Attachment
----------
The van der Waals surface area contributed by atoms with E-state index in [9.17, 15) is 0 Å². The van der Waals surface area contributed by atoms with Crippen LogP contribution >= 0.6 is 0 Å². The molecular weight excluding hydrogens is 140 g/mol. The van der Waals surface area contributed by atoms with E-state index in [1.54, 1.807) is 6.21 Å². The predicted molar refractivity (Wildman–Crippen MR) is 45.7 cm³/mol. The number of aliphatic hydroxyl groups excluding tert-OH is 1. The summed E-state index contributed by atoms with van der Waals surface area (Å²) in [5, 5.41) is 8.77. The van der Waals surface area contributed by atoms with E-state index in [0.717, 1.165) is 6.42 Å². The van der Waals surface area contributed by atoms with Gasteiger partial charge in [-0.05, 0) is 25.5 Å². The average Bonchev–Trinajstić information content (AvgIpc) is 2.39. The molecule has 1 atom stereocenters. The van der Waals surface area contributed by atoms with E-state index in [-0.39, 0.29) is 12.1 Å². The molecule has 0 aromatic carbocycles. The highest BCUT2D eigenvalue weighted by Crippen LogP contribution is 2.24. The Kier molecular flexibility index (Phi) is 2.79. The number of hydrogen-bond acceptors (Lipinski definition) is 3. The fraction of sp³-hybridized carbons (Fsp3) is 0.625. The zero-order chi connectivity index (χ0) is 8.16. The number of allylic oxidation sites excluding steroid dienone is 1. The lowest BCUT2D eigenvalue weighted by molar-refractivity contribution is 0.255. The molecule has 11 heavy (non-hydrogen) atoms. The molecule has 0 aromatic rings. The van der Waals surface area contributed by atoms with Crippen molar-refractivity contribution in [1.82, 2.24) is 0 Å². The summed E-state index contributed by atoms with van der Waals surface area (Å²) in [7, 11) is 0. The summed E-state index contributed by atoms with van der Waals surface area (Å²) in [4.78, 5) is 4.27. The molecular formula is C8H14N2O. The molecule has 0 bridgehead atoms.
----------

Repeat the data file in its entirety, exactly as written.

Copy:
The van der Waals surface area contributed by atoms with E-state index in [9.17, 15) is 0 Å². The van der Waals surface area contributed by atoms with Crippen LogP contribution >= 0.6 is 0 Å². The molecular weight excluding hydrogens is 140 g/mol. The van der Waals surface area contributed by atoms with E-state index in [1.54, 1.807) is 6.21 Å². The predicted molar refractivity (Wildman–Crippen MR) is 45.7 cm³/mol. The number of aliphatic hydroxyl groups excluding tert-OH is 1. The summed E-state index contributed by atoms with van der Waals surface area (Å²) in [5, 5.41) is 8.77. The van der Waals surface area contributed by atoms with E-state index in [0.717, 1.165) is 6.42 Å². The van der Waals surface area contributed by atoms with Gasteiger partial charge in [-0.05, 0) is 25.5 Å². The average Bonchev–Trinajstić information content (AvgIpc) is 2.39. The molecule has 1 atom stereocenters. The van der Waals surface area contributed by atoms with E-state index in [-0.39, 0.29) is 12.1 Å². The molecule has 0 aromatic carbocycles. The highest BCUT2D eigenvalue weighted by Crippen LogP contribution is 2.24. The Kier molecular flexibility index (Phi) is 2.79. The number of hydrogen-bond acceptors (Lipinski definition) is 3. The fraction of sp³-hybridized carbons (Fsp3) is 0.625. The zero-order chi connectivity index (χ0) is 8.16. The number of allylic oxidation sites excluding steroid dienone is 1. The lowest BCUT2D eigenvalue weighted by molar-refractivity contribution is 0.255. The molecule has 11 heavy (non-hydrogen) atoms. The molecule has 0 aromatic rings. The van der Waals surface area contributed by atoms with Crippen molar-refractivity contribution in [1.82, 2.24) is 0 Å². The summed E-state index contributed by atoms with van der Waals surface area (Å²) in [7, 11) is 0. The summed E-state index contributed by atoms with van der Waals surface area (Å²) in [4.78, 5) is 4.27. The molecular formula is C8H14N2O. The molecule has 0 bridgehead atoms.